It was so fully walking round, as many Indian families kept coming up to me and others that I am traveling with, and requesting that we be in a photo with them. I have had small children lumbered in my arms, I have done thumbs up with an elderly couple from Bombay (no one here calls in Mumbai by the way). If I had charged 10 Rps (about 6p) for every Indian family portrait I have been into day, I would be at least 50 pounds richer!

I do actually have one really nice photo when a group of older women who had traveled from Nepal invited my self and another girl to sit in their circle and share some snacks with them. They were so lovely, we couldn't understand each other, but one woman kept stroking my hair and skirt- which I will take as a complement.

I did start to question by the end of the day what these families will do with all the photos of strange sweaty white people?? I am still completely oblivious as to why they wished to have us in their photos...

Leaving the Taj Mahal was really hard, there was a pull to the building, it just looked so beautiful and peaceful. It was the same sensation as when you say bye to someone you know you will not see for a long time, just that pull to keep looking back to take one last glimpse.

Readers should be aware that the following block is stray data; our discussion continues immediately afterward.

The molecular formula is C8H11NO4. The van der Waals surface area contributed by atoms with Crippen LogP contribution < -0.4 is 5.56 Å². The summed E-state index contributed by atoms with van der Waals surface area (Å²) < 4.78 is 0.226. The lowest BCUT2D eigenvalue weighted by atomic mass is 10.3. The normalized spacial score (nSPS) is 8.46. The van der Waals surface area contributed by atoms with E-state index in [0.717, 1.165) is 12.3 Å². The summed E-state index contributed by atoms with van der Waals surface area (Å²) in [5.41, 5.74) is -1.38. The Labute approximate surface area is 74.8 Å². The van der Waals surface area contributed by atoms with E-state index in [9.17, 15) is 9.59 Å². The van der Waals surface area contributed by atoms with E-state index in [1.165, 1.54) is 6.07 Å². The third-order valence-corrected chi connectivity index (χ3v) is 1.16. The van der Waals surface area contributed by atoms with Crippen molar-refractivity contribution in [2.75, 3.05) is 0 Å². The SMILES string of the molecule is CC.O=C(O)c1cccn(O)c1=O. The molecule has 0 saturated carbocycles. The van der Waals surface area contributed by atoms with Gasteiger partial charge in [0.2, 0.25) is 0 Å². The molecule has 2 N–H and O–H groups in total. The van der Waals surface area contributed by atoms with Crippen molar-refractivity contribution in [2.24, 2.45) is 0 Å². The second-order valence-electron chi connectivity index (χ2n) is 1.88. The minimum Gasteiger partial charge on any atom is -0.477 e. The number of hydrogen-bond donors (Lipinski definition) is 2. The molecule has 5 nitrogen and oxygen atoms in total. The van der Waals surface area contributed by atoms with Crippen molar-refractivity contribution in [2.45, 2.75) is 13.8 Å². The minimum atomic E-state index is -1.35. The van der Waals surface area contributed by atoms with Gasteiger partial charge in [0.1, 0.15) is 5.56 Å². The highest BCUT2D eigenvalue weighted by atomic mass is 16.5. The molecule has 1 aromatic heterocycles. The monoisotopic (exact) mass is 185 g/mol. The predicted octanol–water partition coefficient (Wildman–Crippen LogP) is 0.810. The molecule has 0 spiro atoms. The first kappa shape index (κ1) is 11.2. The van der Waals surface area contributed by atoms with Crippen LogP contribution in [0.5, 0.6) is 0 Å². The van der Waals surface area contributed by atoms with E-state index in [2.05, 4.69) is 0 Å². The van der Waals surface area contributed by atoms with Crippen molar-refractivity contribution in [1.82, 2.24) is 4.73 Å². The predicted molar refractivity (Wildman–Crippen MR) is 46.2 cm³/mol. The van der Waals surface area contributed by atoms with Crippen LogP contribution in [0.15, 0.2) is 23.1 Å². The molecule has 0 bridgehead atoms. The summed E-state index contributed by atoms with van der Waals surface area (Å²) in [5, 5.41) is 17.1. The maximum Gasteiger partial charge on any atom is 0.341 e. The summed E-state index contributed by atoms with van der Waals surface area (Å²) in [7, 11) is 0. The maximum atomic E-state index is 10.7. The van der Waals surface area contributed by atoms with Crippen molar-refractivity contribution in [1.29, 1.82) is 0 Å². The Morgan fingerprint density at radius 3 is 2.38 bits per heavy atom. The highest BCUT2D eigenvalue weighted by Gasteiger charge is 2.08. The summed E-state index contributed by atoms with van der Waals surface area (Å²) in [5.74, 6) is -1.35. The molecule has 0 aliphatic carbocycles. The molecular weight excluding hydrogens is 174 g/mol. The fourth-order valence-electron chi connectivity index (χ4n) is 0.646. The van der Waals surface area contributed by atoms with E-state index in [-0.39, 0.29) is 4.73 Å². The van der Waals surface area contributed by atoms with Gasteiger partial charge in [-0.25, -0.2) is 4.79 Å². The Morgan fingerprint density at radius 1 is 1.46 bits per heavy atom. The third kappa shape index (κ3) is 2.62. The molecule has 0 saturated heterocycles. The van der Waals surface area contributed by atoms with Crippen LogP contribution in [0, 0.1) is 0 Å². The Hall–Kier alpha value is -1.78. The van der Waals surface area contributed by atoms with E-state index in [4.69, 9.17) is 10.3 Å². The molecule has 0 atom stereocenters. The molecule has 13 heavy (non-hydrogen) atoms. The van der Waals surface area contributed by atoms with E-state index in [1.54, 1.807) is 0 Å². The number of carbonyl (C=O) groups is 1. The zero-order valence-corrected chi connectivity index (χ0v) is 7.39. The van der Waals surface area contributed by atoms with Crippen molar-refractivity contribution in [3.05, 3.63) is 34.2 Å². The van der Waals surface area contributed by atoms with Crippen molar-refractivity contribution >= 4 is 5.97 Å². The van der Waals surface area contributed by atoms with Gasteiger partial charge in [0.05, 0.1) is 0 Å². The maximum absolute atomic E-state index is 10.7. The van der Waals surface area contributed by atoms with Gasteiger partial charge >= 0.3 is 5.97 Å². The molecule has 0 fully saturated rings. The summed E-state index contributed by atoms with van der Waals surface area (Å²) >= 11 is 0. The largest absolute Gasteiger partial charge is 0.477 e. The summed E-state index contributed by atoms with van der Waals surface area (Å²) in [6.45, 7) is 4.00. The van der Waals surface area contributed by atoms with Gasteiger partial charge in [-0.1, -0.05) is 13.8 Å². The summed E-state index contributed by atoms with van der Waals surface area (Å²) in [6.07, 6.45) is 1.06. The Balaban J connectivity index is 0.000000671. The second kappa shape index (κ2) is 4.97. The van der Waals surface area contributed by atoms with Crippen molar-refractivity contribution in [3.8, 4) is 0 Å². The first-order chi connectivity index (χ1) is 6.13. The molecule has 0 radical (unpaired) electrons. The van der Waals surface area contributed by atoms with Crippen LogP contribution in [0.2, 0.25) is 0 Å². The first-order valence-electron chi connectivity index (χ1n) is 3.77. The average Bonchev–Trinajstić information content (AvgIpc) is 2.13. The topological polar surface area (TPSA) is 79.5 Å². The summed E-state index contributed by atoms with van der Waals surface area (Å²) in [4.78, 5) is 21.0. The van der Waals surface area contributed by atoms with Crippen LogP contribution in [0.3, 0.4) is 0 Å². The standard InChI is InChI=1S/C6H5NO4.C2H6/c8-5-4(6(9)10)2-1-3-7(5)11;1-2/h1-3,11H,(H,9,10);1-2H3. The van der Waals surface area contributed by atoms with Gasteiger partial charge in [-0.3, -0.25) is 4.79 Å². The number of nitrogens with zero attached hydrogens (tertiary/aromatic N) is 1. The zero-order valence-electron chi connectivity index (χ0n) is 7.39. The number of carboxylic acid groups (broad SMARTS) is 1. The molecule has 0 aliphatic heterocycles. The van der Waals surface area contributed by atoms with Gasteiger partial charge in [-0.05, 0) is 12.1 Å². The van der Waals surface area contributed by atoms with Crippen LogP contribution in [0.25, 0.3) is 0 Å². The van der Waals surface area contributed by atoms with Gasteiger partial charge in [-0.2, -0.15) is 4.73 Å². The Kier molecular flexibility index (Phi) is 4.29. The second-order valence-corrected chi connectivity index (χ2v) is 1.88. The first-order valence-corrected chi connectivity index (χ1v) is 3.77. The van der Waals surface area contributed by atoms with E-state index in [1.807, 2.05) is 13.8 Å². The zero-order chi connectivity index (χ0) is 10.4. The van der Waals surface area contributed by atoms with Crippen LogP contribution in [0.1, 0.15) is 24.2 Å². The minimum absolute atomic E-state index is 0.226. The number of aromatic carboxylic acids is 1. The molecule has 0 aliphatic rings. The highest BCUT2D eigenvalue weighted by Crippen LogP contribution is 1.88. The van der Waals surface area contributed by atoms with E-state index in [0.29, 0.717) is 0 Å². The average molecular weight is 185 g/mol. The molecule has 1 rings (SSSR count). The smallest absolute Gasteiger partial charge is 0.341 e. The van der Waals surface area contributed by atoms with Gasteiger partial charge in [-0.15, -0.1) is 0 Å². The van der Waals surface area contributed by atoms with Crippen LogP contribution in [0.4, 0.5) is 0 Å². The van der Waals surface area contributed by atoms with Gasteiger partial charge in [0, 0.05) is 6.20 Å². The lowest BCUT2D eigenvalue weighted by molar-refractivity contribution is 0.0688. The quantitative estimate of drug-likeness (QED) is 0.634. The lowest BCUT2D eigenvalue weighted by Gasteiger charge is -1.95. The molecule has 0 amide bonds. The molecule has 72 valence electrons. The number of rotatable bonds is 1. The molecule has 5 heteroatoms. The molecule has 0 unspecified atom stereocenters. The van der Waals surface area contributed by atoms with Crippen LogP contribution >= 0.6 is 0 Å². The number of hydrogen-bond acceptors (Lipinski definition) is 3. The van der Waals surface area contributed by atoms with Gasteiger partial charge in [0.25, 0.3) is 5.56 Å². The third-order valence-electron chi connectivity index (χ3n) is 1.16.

Posted by skerrigan 09:33 Archived in India Tagged backpacking Comments (1)

Wacky races in Delhi

First few days in Delhi

sunny 43 °C
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Oh my gosh, Delhi is an explosion of sensations!

The first thing that hits you is the heat, I arrived at 11am and it was already 37 degrees; with the past couple of days rising well up into the 40's. The next thing is the noise, everyone shouts, all cars, motor-bikes and auto-rickashaws honk their horns every two seconds, there is just a constant background noise of horns in this city. Everyone blasts the latest bollywood song out of their vehical, shop or house. The whole city appears to be a bit of a construction site, as it prepairs for the commonwealth games in Oct 2010, aiming to get much of the work completed before the summer monsoon. Then there are the mosques dotted all round the, which compete with one another for the loudest call to prayer. Followed by the smell, the spices of the street food, of animals on the roadside, of open latrines and pollution. Finally it's the sight of so much poverty juxterposed with the wealth of colour and jewellery. Compared to Slum Dog Millionaire, it doesn't actually look so bad, but there are a lot of temporary shacks up everywhere, children and disabled people begging. But then a second later you pass the women in their sari's full of colour- they are so beautiful.